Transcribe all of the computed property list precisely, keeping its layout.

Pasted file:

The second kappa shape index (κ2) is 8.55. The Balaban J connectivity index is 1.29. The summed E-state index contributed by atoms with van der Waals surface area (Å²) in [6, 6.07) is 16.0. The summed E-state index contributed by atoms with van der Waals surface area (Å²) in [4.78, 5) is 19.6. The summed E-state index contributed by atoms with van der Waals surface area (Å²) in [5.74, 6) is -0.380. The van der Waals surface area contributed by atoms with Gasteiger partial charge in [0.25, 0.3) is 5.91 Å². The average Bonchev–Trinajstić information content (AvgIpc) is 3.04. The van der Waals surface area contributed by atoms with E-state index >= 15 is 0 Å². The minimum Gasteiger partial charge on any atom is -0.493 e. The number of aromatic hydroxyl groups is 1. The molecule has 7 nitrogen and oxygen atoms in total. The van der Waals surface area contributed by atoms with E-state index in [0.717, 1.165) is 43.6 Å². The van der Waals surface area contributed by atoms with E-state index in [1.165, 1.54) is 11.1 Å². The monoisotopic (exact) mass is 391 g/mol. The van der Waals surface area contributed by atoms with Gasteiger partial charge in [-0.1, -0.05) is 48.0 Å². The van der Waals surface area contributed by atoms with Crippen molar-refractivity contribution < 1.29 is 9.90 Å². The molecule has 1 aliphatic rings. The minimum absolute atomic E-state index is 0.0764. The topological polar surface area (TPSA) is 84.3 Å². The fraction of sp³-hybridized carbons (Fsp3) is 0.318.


The second kappa shape index (κ2) is 8.55. The Balaban J connectivity index is 1.29. The summed E-state index contributed by atoms with van der Waals surface area (Å²) in [6, 6.07) is 16.0. The summed E-state index contributed by atoms with van der Waals surface area (Å²) in [4.78, 5) is 19.6. The summed E-state index contributed by atoms with van der Waals surface area (Å²) in [5.74, 6) is -0.380. The van der Waals surface area contributed by atoms with Gasteiger partial charge in [0.25, 0.3) is 5.91 Å². The average Bonchev–Trinajstić information content (AvgIpc) is 3.04. The van der Waals surface area contributed by atoms with E-state index >= 15 is 0 Å². The minimum Gasteiger partial charge on any atom is -0.493 e. The number of aromatic hydroxyl groups is 1. The molecule has 7 nitrogen and oxygen atoms in total. The van der Waals surface area contributed by atoms with E-state index in [0.717, 1.165) is 43.6 Å². The van der Waals surface area contributed by atoms with E-state index in [1.165, 1.54) is 11.1 Å². The monoisotopic (exact) mass is 391 g/mol. The van der Waals surface area contributed by atoms with Gasteiger partial charge in [-0.1, -0.05) is 48.0 Å². The van der Waals surface area contributed by atoms with Crippen molar-refractivity contribution < 1.29 is 9.90 Å². The molecule has 1 aliphatic rings. The minimum absolute atomic E-state index is 0.0764. The topological polar surface area (TPSA) is 84.3 Å². The fraction of sp³-hybridized carbons (Fsp3) is 0.318.